Vomerine teeth confined to the anterior extremity; dorsal midway between the end of the snout and the base of the caudal: anal commencing beyond the tip of the reclined dorsal: axillary scale nearly half the length of the ventrals.

S. Umbla, Linn. Syst. Nat. torn. i. p. 511. Block, Ichth. pl. 101. S. alpinus, Don. Brit. Fish. vol. iii. pl. 61. Turt. Brit. Faun. p. 104. Flem. Brit. An. p. 180. Charr, Penn. Brit. Zool. vol. ii. p. 305. pl. 60. Id. (Edit. 1812). vol. iii. p. 407. pl. 71.


From twelve to fourteen inches.


{Form). Elongated; the line of the back nearly straight; profile sloping gently downwards from the nape: greatest depth about one-fifth of the entire length: head contained five times and a half in the same: snout short and somewhat obtuse: jaws nearly equal, except in the spawning season, when the lower one becomes longest: teeth small and sharp; those on the vomer confined to the anterior extremity: eyes moderate; their diameter rather less than one-fourth the length of the head; the distance between them equalling twice their diameter: gill-cover produced behind into a rounded lobe; the basal margin sloping very obliquely upwards: lateral line arising at the upper angle of the opercle, at first slightly descending, but afterwards nearly straight, its course being a little above the middle; scales small: dorsal a little before the middle of the entire length; the distance from the first ray to the end of the snout, when measured behind, not reaching beyond the base of the caudal; of a somewhat triangular form, the posterior rays being not more than half the length of the anterior ones; fifth ray longest, equalling a little more than half the depth of the body: adipose so placed, that two-thirds of the distance between the dorsal and caudal lie before it, one-third behind it: anal commencing considerably beyond a vertical line from the tip of the reclined dorsal: pectorals just three-fourths the length of the head: ventrals beneath the middle of the dorsal; in their axillae a long narrow pointed scale, nearly half their own length:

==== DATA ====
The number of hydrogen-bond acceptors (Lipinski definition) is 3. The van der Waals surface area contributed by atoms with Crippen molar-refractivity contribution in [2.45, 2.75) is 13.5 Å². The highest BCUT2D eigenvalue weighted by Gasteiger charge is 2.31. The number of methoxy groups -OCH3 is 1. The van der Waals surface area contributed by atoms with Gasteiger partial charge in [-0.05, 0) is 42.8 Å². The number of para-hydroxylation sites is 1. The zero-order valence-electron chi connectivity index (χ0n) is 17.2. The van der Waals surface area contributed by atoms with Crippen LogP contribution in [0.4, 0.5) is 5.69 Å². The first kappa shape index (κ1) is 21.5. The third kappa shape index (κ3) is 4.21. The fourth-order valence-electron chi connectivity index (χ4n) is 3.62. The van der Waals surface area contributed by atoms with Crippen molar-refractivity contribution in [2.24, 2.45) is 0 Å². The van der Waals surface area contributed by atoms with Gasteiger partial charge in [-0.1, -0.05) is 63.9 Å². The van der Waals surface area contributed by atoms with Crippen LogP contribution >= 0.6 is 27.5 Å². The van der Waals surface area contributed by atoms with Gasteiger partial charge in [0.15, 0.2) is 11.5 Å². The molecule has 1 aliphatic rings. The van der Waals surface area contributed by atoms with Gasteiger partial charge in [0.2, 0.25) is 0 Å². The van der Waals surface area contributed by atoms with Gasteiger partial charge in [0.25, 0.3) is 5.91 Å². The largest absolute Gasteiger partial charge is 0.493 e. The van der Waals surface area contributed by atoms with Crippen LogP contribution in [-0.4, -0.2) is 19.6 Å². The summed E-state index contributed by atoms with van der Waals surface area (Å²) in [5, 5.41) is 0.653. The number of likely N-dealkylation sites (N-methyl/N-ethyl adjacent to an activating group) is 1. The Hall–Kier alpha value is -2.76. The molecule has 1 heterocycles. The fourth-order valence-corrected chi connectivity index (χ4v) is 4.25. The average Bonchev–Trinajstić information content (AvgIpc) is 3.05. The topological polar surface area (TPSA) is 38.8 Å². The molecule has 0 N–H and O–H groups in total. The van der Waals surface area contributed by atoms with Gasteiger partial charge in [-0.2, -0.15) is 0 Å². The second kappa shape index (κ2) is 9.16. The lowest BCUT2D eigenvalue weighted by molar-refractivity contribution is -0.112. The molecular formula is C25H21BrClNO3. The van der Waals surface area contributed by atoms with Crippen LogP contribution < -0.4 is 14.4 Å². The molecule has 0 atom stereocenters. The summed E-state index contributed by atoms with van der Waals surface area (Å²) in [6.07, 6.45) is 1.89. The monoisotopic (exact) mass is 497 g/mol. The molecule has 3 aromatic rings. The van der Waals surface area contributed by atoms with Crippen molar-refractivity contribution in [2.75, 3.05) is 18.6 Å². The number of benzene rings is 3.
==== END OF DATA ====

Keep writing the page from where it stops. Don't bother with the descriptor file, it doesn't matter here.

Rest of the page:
B. 10 or 11; D. 14; A. 13; C, 19, and some short ones; P. 11; V. 9.

* Catalogue of the Animals of Cumberland, p. 31.

{Colours). Back, and upper part of the sides, bluish gray, tinged with olivaceous; flanks and belly flesh-colour: above the lateral line spotted with white; beneath the same, spots more obscure: dorsal, anal, and caudal, dusky, the latter darkest; pectorals and ventrals dark red. In the spawning season, the flanks and abdomen are bright crimson-red; the whole of the sides, above and below the lateral line, spotted with deeper red; the anal, pectorals, and ventrals, are also deep red, the first rays of the anal and ventrals excepted, which are bluish white.

Found in the lakes of Cumberland and Westmoreland, especially in Winander Mere, in the latter county; also in Crummock and Coniston Waters in Lancashire, and, according to Sir W. Jardine, in many of the northern lochs of Scotland. Frequents clear and deep waters, keeping near the bottom. Feeds on insects. Varies much in its colours at different seasons, a circumstance which has obtained for it several different names. In its ordinary state, it is the Case Charr of Pennant and other authors: when exhibiting the bright crimson belly which it assumes before spawning, it is called Red Charr: when out of season, the spawn having been shed, it is distinguished by the name of Gilt Charr. Obs. According to Agassiz, the S. Umbla, the S. Salvelinus, the S. alpinus, and the S, Salmarinus, of Linnaeus, are all referable to this species in its different states.